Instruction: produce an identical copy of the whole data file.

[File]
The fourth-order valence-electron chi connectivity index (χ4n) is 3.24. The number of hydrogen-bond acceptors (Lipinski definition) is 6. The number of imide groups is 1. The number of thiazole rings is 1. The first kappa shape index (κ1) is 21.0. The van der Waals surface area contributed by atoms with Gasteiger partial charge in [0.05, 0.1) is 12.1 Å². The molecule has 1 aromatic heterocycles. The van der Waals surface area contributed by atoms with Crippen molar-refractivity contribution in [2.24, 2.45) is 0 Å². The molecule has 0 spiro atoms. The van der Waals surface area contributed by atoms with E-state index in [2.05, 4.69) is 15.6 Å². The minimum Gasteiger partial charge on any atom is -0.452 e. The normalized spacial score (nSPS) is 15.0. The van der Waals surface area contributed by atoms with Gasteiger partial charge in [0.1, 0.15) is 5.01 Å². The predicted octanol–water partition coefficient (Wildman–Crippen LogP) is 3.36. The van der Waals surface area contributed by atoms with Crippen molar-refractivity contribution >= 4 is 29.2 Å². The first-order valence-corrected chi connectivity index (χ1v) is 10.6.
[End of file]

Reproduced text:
The fourth-order valence-electron chi connectivity index (χ4n) is 3.24. The number of hydrogen-bond acceptors (Lipinski definition) is 6. The number of imide groups is 1. The number of thiazole rings is 1. The first kappa shape index (κ1) is 21.0. The van der Waals surface area contributed by atoms with Gasteiger partial charge in [0.05, 0.1) is 12.1 Å². The molecule has 1 aromatic heterocycles. The van der Waals surface area contributed by atoms with Crippen molar-refractivity contribution in [2.24, 2.45) is 0 Å². The molecule has 0 spiro atoms. The van der Waals surface area contributed by atoms with E-state index in [2.05, 4.69) is 15.6 Å². The minimum Gasteiger partial charge on any atom is -0.452 e. The normalized spacial score (nSPS) is 15.0. The van der Waals surface area contributed by atoms with Gasteiger partial charge in [0.1, 0.15) is 5.01 Å². The predicted octanol–water partition coefficient (Wildman–Crippen LogP) is 3.36. The van der Waals surface area contributed by atoms with Crippen molar-refractivity contribution >= 4 is 29.2 Å². The first-order valence-corrected chi connectivity index (χ1v) is 10.6.